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A newsletter last week asked for ideas on how a reader who sold a home and plans to rent for a while should invest proceeds from the sale. The comments that keep pouring in tell us a lot about the psychology of investing and home ownership in 2021.

First off, many homeowners have either sold a home and pivoted to renting or are thinking about it. “I think this idea is brilliant as I have just done the same,” one of the 100+ responses said. “Finally someone else is thinking about what I just did,” said another.

Quite a few responses were from people who think this reader made a mistake because house prices are headed higher. “I have anxiety for this person as they sit and realize the market will continue to appreciate or stay high for many years to come,” one response said.

Suggestions on what this reader should do with the proceeds from the sale of his property can be divided into three categories – conservative, risky and hyper risky. Overall, the comments reflect the fact all kinds of financial assets have jumped in price over the past year and investors are feeling cocky.

The conservative take on what to do with the money was to use guaranteed investment certificates and/or high interest savings accounts. Several readers mentioned using Canadian Tire Bank, which as of mid-week offered 1.55 per cent on savings.

The problem with high interest accounts and GICs is staying within deposit insurance limits. Canada Deposit Insurance Corp. (Canadian Tire Bank is a member) covers eligible accounts to a limit of $100,000 in combined principal and interest. Credit unions may have higher limits, or unlimited coverage.

The reader who asked for suggestions on what to do with his house sale proceeds plans to rent for two years and then reassess. Several readers sensibly said that’s too short a timeframe for investing in stocks, and that would be my view as well.

But many people felt comfortable suggesting stocks, notably dividend stocks.”[You] really can’t lose if you play it smart,” said one response. “If he does his due diligence and places in safe stocks with dividends he will be laughing.”

Bank stocks were suggested up a lot, as were dividend stalwarts like BCE and Fortis. Note: Dividend stocks are in no way immune to stock market plunges.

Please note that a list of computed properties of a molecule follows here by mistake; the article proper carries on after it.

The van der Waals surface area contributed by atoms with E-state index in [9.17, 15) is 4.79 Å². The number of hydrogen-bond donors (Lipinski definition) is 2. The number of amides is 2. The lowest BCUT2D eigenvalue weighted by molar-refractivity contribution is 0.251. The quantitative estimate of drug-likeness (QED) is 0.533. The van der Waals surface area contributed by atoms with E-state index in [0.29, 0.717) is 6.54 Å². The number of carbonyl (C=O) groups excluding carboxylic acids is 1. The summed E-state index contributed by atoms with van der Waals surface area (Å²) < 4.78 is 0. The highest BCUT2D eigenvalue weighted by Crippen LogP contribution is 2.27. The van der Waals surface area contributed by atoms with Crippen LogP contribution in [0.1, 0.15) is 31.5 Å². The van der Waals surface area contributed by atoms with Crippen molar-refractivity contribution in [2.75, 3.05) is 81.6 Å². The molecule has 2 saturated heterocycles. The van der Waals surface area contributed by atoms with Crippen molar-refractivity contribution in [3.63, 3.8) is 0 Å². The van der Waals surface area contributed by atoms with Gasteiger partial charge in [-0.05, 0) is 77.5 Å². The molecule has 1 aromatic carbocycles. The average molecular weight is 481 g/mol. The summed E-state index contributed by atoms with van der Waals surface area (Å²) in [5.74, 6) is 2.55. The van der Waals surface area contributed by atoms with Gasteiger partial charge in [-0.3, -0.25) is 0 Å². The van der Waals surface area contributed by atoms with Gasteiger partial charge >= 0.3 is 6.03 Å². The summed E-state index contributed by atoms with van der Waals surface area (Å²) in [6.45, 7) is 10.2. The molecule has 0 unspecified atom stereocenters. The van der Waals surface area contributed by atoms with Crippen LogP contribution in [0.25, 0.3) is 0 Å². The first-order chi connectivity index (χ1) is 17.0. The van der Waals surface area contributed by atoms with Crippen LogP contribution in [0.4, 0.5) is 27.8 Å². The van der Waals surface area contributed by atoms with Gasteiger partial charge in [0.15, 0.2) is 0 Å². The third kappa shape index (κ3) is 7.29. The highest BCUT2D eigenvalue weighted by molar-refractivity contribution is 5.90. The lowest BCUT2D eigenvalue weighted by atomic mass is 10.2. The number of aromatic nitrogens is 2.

Several people advised this reader to keep his money in real estate by purchasing shares of a real estate investment trust, or REIT, or a mortgage investment corporation, or MIC. The most offbeat suggestion: “Buy Italian real estate.”

The hyper risky suggestions focused on crypto currency. “Buy bitcoin,” one response said. “Keep it in cold storage and don’t sell for five-plus years.”

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Rob’s personal finance reading list

Three hours of work to save $180 per year

A personal finance blogger on the nonsense she had to put up with when calling her telecom provider to see if a better deal was available on her plan. I had a similar experience recently when I called to discuss our Internet and TV plan. Telecom companies are a customer service mess.

The perfect number of days to work at home

Working at home has become a matter of personal finance because of all the money saved by not commuting and not buying lunches or coffee. But what happens when the pandemic is over? The argument made here is that the best arrangement is two days at home and three in the office every week. More important than the actual numbers is the freedom to decide where you work.

10 things investors shouldn’t care about

A well thought out list of things investors are likely to worry about, but shouldn’t. Examples: How rich other people are getting, timing the market perfectly and recent performance. Now for a well-documented argument in favour of low-cost index investing from the director of research at a respected portfolio management company.

Where Costco rules

A popular thread on Reddit, the online community, about the things people will only buy at Costco. I’ll say this about Costco – it has passionate customers.

Ask Rob

Q: I’m planning on selling my house and I will need to decide how to “spend” the proceeds. I am 77 years of age and in reasonable health with approximately $390,000 in investments as well as a pension, CPP and OAS. Distributing the funds to nieces and nephews early will help to avoid some probate fees. Is this a wise move? Am I allowed to give them the money without any tax implications for them?

A: I get detailed questions like this from readers fairly often and my usual response is to suggest a big-picture analysis from a financial planner. And so, once again, I present a national directory of fee-for-service financial planners who work on an hourly or flat rate and aren’t compensated through the sale of products or management of investment portfolios.

Do you have a question for me? Send it my way. Sorry I can’t answer every one personally. Questions and answers are edited for length and clarity.

Today’s financial tool

Keep track of the economic news that drives financial markets on Statistics Canada’s The Daily website.

The money-free zone

A longtime running mix favourite of mine - Animal of One, by The Fresh & Onlys. The last minute of the song is guitar brilliance.

On Twitter

Some useful thoughts here on why a variable-rate mortgage might make sense – nor not.

In case you missed these Globe and Mail personal finance-related stories

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